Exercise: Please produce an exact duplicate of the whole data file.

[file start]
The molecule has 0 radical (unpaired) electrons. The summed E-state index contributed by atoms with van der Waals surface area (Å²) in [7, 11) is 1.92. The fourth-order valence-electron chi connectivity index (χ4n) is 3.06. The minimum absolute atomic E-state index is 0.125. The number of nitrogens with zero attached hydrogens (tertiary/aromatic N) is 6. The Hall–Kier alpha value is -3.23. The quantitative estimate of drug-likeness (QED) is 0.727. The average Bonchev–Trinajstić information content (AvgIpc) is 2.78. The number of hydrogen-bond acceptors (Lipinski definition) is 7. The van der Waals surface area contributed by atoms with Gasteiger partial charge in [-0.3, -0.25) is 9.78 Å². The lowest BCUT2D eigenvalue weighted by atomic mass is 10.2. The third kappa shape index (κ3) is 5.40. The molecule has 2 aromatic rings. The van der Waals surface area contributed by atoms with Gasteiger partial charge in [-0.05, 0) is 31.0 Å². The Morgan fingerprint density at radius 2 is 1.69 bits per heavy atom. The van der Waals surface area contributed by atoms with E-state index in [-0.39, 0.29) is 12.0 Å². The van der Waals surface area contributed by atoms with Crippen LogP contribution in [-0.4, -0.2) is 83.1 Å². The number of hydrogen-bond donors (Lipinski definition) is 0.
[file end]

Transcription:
The molecule has 0 radical (unpaired) electrons. The summed E-state index contributed by atoms with van der Waals surface area (Å²) in [7, 11) is 1.92. The fourth-order valence-electron chi connectivity index (χ4n) is 3.06. The minimum absolute atomic E-state index is 0.125. The number of nitrogens with zero attached hydrogens (tertiary/aromatic N) is 6. The Hall–Kier alpha value is -3.23. The quantitative estimate of drug-likeness (QED) is 0.727. The average Bonchev–Trinajstić information content (AvgIpc) is 2.78. The number of hydrogen-bond acceptors (Lipinski definition) is 7. The van der Waals surface area contributed by atoms with Gasteiger partial charge in [-0.3, -0.25) is 9.78 Å². The lowest BCUT2D eigenvalue weighted by atomic mass is 10.2. The third kappa shape index (κ3) is 5.40. The molecule has 2 aromatic rings. The van der Waals surface area contributed by atoms with Gasteiger partial charge in [-0.05, 0) is 31.0 Å². The Morgan fingerprint density at radius 2 is 1.69 bits per heavy atom. The van der Waals surface area contributed by atoms with E-state index in [-0.39, 0.29) is 12.0 Å². The van der Waals surface area contributed by atoms with Crippen LogP contribution in [-0.4, -0.2) is 83.1 Å². The number of hydrogen-bond donors (Lipinski definition) is 0.